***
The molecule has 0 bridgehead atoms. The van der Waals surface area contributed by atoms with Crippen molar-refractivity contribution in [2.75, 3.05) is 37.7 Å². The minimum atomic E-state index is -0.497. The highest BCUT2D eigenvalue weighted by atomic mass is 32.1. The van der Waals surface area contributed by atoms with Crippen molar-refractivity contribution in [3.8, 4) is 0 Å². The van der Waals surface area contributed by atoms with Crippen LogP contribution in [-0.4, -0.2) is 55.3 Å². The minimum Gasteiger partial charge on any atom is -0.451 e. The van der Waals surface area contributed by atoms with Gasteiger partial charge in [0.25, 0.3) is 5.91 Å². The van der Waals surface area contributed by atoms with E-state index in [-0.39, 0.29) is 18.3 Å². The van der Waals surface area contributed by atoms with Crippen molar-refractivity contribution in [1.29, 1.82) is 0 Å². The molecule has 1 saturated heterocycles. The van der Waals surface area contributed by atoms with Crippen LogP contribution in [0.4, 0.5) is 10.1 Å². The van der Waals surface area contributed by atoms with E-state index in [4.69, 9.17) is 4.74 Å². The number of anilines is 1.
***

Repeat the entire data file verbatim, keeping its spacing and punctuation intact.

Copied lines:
The molecule has 0 bridgehead atoms. The van der Waals surface area contributed by atoms with Crippen molar-refractivity contribution in [2.75, 3.05) is 37.7 Å². The minimum atomic E-state index is -0.497. The highest BCUT2D eigenvalue weighted by atomic mass is 32.1. The van der Waals surface area contributed by atoms with Crippen molar-refractivity contribution in [3.8, 4) is 0 Å². The van der Waals surface area contributed by atoms with Crippen LogP contribution in [-0.4, -0.2) is 55.3 Å². The minimum Gasteiger partial charge on any atom is -0.451 e. The van der Waals surface area contributed by atoms with Gasteiger partial charge in [0.25, 0.3) is 5.91 Å². The van der Waals surface area contributed by atoms with E-state index in [-0.39, 0.29) is 18.3 Å². The van der Waals surface area contributed by atoms with Crippen molar-refractivity contribution in [1.29, 1.82) is 0 Å². The molecule has 1 saturated heterocycles. The van der Waals surface area contributed by atoms with Crippen LogP contribution in [0.4, 0.5) is 10.1 Å². The van der Waals surface area contributed by atoms with E-state index in [4.69, 9.17) is 4.74 Å². The number of anilines is 1.